Adrienne Rich 1929 - 2012
Background • Poet and political activist • American poet born into a white, middle-class family. • She was white, Jewish, lesbian and a feminist. • She also understood the relationship between men and women on a personal level, having been married to her husband from 1953 – 1970. • Her poems deal with the central themes of gender, power, sexuality, the private and the political.
Three ideas about the poem • The poem introduces a metaphor “Aunt Jennifer’s tigers prance across the screen. • It depicts a married woman who is completing a piece of embroidery. • The woman, as suggested through the language of the poem, is oppressed (broken and exploited) by her husband. She is compared with the “proud and unafraid” tigers that she creates through her needlework.
“Aunt Jennifer’s Tigers prance across a screen”
“They do not fear the men beneath the tree”
“They pace in sleek chivalric certainty”
First Stanza – What is going on? What do you notice? What impression do you get of her? • The poem opens with the speaker’s aunt embroidering on a decorative screen. • The image on the screen is full of life, colour and energy, depicting tigers moving through the jungle. • With their gleaming (‘sleek’), golden (‘bright topaz) coats, they are masters of their jungle domain, and have no fear of the men also depicted on this scene. • The tigers move through their ‘world of green’ with the supreme confidence of medieval knights, ‘They pace in sleek chivalric certainty. ’ This image powerfully reinforces the idea of the tigers as emblems of male power.
“Aunt Jennifer’s fingers fluttering through her wool find even the ivory needle hard to pull”
“the massive weight of Uncle’s wedding band”
What does stanza 2 focus on? How is Aunt Jennifer feeling? • Stanza two focuses on the tiger’s creator, Aunt Jennifer. In sharp contrast to the strong, dominant, confident tigers, Aunt Jennifer is weak and anxious. • Her nervousness is suggested by the image of her ‘fingers fluttering through her wool. ’ A frail, delicate figure, she finds her ivory needle ‘hard to pull’. • The reference to ivory reminds us of how man dominates his world, hunting and killing elephants for their tusks. • The poet’s aunt is ‘weighed’ down by ‘The massive weight of Uncle’s wedding band’. The ring seems to impede her movements, sitting ‘heavily’ on her hand.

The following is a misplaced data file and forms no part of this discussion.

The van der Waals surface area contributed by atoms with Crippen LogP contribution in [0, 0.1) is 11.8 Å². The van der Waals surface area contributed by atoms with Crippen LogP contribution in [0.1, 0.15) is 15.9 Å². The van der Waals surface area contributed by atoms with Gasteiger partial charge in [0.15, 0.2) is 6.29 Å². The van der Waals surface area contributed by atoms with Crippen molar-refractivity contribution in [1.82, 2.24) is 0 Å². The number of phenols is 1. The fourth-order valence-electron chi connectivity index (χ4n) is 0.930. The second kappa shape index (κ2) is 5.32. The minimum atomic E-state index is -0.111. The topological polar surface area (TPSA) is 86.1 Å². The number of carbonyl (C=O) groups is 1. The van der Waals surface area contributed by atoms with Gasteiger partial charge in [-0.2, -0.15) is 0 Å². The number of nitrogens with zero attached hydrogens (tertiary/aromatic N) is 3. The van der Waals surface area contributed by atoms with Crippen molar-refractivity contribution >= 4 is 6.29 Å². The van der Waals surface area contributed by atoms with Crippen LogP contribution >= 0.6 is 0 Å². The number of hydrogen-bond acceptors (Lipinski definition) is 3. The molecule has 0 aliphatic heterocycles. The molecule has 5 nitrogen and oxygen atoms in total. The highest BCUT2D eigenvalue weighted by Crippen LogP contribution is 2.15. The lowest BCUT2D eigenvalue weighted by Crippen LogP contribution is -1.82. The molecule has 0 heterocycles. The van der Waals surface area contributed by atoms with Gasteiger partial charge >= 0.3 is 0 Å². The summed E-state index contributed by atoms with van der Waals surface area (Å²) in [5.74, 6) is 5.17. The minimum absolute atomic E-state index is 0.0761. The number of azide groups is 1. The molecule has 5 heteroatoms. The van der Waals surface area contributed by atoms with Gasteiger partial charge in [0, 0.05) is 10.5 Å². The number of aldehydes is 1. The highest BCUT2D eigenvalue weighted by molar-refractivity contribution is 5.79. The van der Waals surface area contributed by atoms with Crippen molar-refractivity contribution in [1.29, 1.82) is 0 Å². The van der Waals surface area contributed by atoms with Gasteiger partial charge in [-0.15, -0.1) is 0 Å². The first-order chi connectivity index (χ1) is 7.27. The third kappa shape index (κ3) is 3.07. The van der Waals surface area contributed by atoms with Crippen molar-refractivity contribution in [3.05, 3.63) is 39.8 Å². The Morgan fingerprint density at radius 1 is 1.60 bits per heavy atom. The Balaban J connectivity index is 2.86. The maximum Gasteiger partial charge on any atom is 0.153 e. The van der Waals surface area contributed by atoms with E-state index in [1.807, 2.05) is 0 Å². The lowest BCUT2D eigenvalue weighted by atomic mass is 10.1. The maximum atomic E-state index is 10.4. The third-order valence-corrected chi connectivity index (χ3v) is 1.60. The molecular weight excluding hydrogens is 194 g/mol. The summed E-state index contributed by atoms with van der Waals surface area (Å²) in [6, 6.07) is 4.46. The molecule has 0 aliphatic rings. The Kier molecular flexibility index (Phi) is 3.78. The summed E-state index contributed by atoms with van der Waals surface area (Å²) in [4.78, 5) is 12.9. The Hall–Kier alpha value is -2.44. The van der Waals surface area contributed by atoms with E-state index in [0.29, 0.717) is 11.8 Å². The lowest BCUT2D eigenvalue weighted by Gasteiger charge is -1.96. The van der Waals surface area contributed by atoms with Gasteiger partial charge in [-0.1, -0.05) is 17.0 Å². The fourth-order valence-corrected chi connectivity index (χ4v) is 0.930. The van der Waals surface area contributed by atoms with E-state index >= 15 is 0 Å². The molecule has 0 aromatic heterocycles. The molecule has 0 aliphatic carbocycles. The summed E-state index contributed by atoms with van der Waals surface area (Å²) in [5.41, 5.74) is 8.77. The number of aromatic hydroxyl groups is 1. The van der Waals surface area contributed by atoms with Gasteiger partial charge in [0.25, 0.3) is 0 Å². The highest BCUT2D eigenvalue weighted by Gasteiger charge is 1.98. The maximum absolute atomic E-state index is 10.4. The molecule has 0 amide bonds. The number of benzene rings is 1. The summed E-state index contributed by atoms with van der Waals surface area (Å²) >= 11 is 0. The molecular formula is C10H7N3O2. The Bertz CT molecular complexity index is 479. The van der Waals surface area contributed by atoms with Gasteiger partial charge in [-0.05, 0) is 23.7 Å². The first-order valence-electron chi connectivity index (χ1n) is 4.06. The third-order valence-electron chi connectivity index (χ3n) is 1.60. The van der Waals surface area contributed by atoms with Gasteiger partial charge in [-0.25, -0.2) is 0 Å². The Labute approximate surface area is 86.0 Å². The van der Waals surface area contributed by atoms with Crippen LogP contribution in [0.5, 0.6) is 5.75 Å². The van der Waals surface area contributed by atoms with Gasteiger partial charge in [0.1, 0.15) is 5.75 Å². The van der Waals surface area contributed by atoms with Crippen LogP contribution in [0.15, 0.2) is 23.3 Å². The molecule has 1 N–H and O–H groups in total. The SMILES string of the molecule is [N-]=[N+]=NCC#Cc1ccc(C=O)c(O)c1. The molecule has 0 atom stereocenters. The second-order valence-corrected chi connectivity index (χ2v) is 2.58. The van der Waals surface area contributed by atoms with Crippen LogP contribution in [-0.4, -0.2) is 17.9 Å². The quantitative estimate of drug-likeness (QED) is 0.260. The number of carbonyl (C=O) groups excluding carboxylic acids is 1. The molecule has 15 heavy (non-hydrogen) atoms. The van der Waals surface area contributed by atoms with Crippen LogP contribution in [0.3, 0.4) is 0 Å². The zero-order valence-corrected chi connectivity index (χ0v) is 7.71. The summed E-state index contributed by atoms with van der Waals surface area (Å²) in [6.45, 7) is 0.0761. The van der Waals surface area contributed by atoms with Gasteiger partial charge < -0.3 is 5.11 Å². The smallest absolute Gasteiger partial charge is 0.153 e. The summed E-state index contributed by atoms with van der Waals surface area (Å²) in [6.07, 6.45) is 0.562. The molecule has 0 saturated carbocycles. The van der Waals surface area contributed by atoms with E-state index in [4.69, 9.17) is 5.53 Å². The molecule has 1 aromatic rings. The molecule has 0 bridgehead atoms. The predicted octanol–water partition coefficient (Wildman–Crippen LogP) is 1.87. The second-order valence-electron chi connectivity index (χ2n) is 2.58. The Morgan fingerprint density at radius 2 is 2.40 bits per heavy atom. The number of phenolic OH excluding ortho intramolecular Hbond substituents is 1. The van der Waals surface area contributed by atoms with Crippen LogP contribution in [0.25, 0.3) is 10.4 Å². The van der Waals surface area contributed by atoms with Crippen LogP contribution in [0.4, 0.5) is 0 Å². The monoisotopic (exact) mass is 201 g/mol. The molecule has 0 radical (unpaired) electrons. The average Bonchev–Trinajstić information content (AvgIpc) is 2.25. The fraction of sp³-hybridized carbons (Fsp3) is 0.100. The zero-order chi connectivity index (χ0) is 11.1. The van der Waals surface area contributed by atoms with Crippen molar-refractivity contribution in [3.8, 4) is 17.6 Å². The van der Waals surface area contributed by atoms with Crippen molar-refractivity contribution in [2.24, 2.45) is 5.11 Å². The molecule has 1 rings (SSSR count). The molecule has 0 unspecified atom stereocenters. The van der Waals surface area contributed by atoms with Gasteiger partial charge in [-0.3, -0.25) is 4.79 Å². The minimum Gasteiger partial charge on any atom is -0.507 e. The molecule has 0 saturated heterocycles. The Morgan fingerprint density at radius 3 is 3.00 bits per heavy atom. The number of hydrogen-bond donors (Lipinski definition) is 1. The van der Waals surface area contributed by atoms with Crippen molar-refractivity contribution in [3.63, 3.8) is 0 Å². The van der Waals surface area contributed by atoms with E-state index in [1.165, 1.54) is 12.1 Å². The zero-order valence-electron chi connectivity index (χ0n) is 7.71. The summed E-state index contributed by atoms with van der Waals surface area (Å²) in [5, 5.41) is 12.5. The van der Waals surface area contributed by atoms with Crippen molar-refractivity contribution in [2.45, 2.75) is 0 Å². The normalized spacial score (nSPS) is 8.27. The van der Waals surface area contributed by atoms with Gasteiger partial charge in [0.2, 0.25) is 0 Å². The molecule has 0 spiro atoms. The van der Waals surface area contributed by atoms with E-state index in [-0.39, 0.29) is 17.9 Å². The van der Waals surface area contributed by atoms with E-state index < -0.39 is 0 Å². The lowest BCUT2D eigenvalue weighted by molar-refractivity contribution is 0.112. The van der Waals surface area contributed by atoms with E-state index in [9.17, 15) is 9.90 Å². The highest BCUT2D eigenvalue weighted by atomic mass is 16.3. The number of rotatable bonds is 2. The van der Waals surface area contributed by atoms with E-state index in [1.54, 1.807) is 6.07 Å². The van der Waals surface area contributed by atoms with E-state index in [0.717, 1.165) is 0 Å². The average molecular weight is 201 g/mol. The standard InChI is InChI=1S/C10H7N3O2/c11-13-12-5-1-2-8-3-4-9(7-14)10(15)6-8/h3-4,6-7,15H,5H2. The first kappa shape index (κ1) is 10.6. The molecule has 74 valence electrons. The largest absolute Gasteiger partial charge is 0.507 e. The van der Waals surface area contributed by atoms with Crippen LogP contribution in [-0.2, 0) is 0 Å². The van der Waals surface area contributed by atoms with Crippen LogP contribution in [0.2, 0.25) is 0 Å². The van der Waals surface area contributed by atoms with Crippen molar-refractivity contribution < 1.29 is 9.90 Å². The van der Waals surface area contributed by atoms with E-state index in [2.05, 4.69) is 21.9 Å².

• Significantly, the ring she wears is ‘Uncle’s wedding band’. Marriage is portrayed in a dark, negative light in this poem. Years of marriage have left Aunt Jennifer weak, weary and nervous. • The wedding band symbolises her husband’s power and control over her. • Her frailty (‘fluttering fingers’) is contrasted with her husband’s strength (‘massive weight’). The poem implies that the speaker’s aunt is oppressed by marriage.
“When Aunt is dead, her terrified hands will lie still ringed with ordeals she was mastered by. ”
What does stanza three suggest about Aunt Jennifer’s experience with marriage? • Stanza three imagines Aunt Jennifer after she has died. The speaker pictures her as in life – timid and repressed, ‘When aunt is dead, her terrified hand will lie/ Still ringed by ordeals she was mastered by’. • The verbs ‘ringed’ and ‘mastered’ suggest that her marriage involved confinement and domination, while the noun ‘ordeals’ evokes the idea of harsh, painful experiences. • In essence, the marriage is seen as a limiting, unhappy experience that stifles a woman’s personal development.
“The tigers in the panel that she made Will go on dancing proud and unafraid”
What do the closing lines suggest? • The closing lines contrast the transience of life with the enduring power of art. • After Aunt Jennifer has died, the timeless embroidery that she created will live on, testament to her talent and creativity.
Key points to note • Key theme is marriage and the oppression of women that this institution brings about. Art is also a key theme – the poem examines the power of art as a form of escapism and expression. • Sharp contrast between the power and confidence of the tigers and the weakness and timidity of their creator. • Effective use of imagery and symbolism. • Formal style – the poem is written in rhyming couplets. • Regular rhyming scheme (AABB) and alliteration (‘chivalric certainty, etc. ) give the poem a musical quality.